The Missing Strings of Sanctification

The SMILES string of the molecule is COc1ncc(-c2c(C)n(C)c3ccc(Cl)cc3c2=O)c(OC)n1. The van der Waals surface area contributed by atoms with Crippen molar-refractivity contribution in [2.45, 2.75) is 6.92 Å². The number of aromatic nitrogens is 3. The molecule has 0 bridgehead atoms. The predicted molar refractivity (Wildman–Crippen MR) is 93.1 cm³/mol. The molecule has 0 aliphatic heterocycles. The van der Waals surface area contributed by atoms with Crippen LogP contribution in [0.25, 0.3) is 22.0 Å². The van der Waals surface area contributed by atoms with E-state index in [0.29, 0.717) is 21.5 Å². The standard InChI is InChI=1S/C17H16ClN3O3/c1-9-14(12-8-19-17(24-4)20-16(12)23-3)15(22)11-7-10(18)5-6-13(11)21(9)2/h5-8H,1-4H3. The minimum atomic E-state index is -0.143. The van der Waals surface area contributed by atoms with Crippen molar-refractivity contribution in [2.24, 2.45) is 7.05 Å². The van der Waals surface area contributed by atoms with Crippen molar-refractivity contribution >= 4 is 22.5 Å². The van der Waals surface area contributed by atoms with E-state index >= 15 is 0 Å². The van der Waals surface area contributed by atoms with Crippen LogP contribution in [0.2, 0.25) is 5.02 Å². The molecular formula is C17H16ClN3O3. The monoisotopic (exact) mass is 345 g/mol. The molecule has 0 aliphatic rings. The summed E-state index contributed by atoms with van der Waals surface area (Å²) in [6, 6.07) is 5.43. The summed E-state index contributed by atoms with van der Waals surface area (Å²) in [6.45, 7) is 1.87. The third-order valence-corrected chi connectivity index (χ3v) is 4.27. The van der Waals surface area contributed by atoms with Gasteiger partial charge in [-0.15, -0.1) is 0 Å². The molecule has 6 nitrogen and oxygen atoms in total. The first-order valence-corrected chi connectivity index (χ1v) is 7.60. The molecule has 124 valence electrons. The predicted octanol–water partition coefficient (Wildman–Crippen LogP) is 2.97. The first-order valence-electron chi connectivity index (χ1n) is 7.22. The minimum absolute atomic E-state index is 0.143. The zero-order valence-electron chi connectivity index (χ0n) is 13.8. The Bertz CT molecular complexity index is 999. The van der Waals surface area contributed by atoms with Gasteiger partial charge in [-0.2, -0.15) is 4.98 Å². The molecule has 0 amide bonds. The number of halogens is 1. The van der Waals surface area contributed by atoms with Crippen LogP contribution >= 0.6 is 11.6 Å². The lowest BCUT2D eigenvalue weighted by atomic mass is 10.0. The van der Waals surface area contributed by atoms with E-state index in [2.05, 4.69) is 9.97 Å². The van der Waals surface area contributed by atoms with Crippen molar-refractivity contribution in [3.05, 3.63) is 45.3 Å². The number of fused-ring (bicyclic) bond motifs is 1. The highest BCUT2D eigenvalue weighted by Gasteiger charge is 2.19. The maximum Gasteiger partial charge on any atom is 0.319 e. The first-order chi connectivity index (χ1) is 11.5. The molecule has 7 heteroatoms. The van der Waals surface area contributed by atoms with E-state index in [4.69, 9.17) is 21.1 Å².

When I was fourteen, I picked up a guitar and taught myself to play. I functionally sacrificed my high school education on the altar of seeking to impress girls with my supposed singing/songwriting abilities. I took a guitar to just about every party or gathering to which I went. I could tune it by ear, so that I could perform on the spot. For Christmas in 1995, My dad bought me a beautiful new Martin. Nothing sounded so sweet as that guitar when it was tuned up and fitted with new string; and, nothing sounded so off as when I sought to play it with only four or five strings--instead of all six--whenever they broke. Somehow, it always seemed to be the same two strings that broke and without which I would try to play it. I have long thought that a six string guitar serves as a helpful illustration of the doctrine of sanctification. The doctrine of sanctification is a multi-variegated doctrine. Leave off one or two elements of the biblical teaching about sanctification and it won't function properly. From much of what is written about it in our day, it seems as if the same two strings are missing--namely, the consequences of and the chastisement for our sin.